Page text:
The protection of the rights of teenage girls, especially those who are vulnerable to illness, injury and exploitation due to poverty, denial of education and forceful imposition of harmful traditional practices, is the theme that the United Nations has chosen to highlight on the annual World Population Day celebrated on July 11.
"Among those least served by previous development initiatives are girls, particularly those in their formative teenage years…Everyone deserves the benefits of economic growth and social progress. Let us work together to ensure a life of security, dignity and opportunity for all," United Nations Secretary General Ban ki Moon was quoted as saying on Monday as he spoke on World Population Day in his message.
The first World Population Day was observed on July 11, 1987, to symbolise public interest in what was then to be the approximate date when world population would swell to 5 billion people. Since then, the day has been used to aim people's awareness on various related social issues such as sex education, family planning, gender equality, poverty, maternal health and propagation of reproductive and human rights.
Speaking to also spread awareness about the event, another UN representative illustrated how girls in some parts of the world are often married off when they reach the age of puberty as their family or community deems them ready for marriage, pregnancy and childbirth.
“Not only can they suffer a debilitating condition, such as fistula, from delivering a child before their bodies are ready for it, they are also systemically oppressed and denied education.”
-Dr. Babatunde Osotimehin, Executive Director of the UN Population Fund (UNFPA)
"[Yet], when a teenage girl has the power, the means and the information to make her own decisions in life, she is more likely to overcome obstacles that stand between her and a healthy, productive future. This will benefit her, her family and her community," said Dr. Babatunde Osotimehin, Executive Director of the UN Population Fund (UNFPA) was quoted saying in his message.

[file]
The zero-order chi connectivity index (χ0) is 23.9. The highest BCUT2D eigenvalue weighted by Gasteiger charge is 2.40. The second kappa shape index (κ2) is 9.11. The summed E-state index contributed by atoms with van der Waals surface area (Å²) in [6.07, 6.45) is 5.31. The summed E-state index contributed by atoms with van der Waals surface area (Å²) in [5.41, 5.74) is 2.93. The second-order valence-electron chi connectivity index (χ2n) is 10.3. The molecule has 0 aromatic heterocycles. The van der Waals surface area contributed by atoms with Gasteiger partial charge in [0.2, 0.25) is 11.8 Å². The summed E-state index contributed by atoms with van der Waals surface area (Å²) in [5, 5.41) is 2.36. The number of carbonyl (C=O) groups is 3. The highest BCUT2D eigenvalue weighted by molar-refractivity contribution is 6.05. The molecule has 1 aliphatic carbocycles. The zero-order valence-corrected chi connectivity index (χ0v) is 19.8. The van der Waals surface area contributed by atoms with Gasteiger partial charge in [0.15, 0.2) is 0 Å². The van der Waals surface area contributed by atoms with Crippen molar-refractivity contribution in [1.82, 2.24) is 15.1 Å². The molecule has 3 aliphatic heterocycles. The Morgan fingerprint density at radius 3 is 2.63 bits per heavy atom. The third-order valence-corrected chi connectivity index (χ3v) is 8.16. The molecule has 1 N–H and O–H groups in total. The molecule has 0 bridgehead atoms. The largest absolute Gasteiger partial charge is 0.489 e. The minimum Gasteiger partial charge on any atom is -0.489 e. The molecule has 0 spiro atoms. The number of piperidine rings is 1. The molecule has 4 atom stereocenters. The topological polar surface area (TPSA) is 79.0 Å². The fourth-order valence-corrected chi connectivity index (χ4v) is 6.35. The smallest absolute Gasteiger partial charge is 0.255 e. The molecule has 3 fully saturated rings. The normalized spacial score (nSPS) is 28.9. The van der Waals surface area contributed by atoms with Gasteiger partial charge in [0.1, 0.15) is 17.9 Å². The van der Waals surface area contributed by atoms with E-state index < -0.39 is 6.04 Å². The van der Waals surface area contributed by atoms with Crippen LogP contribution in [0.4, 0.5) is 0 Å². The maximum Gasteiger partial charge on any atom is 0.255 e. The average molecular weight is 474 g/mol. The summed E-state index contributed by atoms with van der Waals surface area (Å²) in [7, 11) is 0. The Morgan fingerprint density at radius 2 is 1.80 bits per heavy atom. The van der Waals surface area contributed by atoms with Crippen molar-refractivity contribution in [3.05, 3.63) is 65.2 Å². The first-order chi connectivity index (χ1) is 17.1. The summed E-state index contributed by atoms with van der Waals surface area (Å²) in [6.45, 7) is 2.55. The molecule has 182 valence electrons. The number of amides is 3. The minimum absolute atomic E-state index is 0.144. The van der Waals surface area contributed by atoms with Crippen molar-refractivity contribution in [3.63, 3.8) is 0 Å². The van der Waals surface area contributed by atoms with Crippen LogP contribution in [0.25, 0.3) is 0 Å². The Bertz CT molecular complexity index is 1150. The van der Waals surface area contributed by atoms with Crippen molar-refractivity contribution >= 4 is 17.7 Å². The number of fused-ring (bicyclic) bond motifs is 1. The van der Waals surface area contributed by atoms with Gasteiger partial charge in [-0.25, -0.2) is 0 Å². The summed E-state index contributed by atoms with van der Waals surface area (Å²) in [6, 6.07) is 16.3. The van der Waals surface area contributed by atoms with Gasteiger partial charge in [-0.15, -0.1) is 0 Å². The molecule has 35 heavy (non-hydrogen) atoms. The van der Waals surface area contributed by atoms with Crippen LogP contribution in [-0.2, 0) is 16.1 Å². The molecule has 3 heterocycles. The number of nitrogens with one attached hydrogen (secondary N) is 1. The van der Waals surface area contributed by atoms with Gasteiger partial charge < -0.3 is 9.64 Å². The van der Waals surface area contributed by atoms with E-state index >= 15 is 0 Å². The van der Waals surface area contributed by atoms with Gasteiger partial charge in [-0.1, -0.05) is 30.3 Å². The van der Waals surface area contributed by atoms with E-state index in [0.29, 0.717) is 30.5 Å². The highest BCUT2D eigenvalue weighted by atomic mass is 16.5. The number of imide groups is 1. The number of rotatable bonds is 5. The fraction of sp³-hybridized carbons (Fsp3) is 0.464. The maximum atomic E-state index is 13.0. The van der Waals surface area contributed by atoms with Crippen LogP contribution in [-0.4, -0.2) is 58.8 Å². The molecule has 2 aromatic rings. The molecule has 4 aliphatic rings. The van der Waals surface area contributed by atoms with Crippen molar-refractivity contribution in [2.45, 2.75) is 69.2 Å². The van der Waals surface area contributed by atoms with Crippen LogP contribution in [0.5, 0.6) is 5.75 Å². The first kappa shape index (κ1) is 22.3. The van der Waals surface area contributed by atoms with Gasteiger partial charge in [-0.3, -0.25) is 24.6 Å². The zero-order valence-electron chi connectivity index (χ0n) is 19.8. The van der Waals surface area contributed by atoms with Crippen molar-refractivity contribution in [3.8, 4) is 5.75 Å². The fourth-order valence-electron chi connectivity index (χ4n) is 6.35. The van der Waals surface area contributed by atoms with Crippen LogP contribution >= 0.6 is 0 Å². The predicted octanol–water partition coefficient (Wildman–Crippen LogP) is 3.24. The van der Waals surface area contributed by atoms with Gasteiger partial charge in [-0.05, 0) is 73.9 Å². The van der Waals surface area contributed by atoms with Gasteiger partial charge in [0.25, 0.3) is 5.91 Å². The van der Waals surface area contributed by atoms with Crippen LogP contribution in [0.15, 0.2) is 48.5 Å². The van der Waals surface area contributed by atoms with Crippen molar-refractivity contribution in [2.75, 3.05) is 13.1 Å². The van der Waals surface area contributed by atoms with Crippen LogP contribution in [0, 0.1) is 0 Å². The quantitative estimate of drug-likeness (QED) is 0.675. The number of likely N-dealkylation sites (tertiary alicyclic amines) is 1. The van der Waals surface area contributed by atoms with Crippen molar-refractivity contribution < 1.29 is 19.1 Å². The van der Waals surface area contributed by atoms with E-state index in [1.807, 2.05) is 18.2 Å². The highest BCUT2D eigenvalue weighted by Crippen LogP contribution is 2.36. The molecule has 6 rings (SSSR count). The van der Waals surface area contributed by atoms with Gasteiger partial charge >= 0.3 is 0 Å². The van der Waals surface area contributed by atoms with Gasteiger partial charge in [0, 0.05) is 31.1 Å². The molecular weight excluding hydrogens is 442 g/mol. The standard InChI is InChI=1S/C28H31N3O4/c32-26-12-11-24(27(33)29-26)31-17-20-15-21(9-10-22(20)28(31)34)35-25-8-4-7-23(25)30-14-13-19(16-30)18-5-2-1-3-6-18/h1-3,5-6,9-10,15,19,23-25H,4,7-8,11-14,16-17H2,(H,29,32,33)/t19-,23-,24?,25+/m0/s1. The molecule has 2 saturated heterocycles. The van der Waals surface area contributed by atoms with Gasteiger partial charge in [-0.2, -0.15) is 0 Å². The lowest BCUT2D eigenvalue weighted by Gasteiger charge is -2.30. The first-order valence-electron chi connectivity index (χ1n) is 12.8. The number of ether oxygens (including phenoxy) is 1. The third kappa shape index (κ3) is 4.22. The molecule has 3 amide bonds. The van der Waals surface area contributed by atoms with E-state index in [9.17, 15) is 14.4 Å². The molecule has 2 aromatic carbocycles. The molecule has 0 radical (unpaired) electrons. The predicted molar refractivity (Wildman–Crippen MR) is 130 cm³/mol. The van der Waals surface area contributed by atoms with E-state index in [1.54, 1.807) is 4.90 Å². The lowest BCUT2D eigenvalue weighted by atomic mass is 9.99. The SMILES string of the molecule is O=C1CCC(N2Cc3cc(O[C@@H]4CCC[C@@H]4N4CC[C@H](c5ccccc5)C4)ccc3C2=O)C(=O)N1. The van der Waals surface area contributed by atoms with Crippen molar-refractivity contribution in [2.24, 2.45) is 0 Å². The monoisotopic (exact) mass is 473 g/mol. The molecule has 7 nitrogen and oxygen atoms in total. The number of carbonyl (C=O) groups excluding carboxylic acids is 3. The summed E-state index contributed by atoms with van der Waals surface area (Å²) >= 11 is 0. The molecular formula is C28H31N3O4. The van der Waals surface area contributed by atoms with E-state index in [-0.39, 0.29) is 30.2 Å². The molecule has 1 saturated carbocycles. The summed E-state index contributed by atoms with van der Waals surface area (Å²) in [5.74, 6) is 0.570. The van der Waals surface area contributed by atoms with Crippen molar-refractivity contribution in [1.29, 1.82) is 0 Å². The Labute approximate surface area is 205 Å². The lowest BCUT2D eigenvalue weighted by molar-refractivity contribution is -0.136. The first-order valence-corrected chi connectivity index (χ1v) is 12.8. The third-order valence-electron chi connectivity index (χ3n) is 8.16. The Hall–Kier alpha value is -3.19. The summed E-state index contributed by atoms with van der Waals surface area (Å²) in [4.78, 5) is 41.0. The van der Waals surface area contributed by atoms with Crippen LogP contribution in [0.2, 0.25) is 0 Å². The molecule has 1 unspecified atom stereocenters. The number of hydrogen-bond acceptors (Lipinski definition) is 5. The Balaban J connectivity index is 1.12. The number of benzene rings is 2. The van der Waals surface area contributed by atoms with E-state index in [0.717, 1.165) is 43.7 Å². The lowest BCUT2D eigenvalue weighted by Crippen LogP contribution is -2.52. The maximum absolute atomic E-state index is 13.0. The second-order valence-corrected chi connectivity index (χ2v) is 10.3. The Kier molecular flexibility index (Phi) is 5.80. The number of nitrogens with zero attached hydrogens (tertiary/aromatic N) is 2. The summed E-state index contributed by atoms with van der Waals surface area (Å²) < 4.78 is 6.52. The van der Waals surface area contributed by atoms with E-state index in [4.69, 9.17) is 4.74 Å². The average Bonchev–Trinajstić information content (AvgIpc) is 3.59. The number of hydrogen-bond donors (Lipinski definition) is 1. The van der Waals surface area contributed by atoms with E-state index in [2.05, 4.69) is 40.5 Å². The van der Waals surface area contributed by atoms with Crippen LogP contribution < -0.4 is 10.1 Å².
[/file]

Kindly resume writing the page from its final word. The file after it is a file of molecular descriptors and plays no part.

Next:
India and rights of teenage girls
India, currently, at 1.27 billion people, is expected to overtake china's population by 2025-2030 in the population growth which is projected to be 1.65 billion. But an even more startling fact is that India has a terrible record for protection of the rights of underage girls.
With varying estimates suggesting between 12.7 million and 23 million child brides according to census data and news reports published last year, India is said to account for nearly 40% of child brides globally.
But perhaps numbers are not enough to adequately display the plight of these girls.
Krishna, 14, sits with her four-month-old baby Alok, outside her house in a village near Baran, located in the northwestern state of Rajasthan, January 21, 2013. Krishna married her husband Gopal when she was 11 and he was 13. Krishna had a very difficult delivery, losing lots of blood and remained in the hospital for several days. The legal age for marriage in India is 18, but marriages like these are common, especially in poor, rural areas where girls in particular, are married off young. Picture taken January 21, 2013.Reuters
A veiled girl from the Saraniya community waits for her engagement ceremony to start at Vadia village in the western Indian state of Gujarat March 11, 2012. The Vadia village in western India hosted a mass wedding and engagement ceremony of 21 girls on Sunday aimed at breaking a tradition of prostitution which has for centuries exploited women of a poor, marginalised and once nomadic community in the region.Reuters
Boys and girls from the Saraniya community wearing garlands pose for pictures after their engagement ceremony at Vadia village in the western Indian state of Gujarat March 11, 2012. The Vadia village in western India hosted a mass wedding and engagement ceremony of 21 girls on Sunday aimed at breaking a tradition of prostitution which has for centuries exploited women of a poor, marginalised and once nomadic community in the regionReuters